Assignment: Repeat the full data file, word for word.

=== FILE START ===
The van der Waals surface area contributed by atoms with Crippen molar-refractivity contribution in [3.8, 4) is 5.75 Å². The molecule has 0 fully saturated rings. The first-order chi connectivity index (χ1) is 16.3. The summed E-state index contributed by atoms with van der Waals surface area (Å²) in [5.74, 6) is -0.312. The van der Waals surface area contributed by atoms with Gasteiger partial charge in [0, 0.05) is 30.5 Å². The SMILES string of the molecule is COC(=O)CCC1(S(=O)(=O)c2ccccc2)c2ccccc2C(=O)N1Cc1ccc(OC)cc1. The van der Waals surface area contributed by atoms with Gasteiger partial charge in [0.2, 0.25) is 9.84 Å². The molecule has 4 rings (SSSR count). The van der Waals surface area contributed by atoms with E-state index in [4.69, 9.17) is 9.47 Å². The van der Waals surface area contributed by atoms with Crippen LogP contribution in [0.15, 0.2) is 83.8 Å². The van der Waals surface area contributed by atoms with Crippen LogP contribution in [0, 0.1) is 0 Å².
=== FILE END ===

The van der Waals surface area contributed by atoms with Crippen molar-refractivity contribution in [3.8, 4) is 5.75 Å². The molecule has 0 fully saturated rings. The first-order chi connectivity index (χ1) is 16.3. The summed E-state index contributed by atoms with van der Waals surface area (Å²) in [5.74, 6) is -0.312. The van der Waals surface area contributed by atoms with Gasteiger partial charge in [0, 0.05) is 30.5 Å². The SMILES string of the molecule is COC(=O)CCC1(S(=O)(=O)c2ccccc2)c2ccccc2C(=O)N1Cc1ccc(OC)cc1. The van der Waals surface area contributed by atoms with Gasteiger partial charge in [0.2, 0.25) is 9.84 Å². The molecule has 4 rings (SSSR count). The van der Waals surface area contributed by atoms with E-state index in [4.69, 9.17) is 9.47 Å². The van der Waals surface area contributed by atoms with Crippen LogP contribution in [0.15, 0.2) is 83.8 Å². The van der Waals surface area contributed by atoms with Crippen LogP contribution in [0, 0.1) is 0 Å².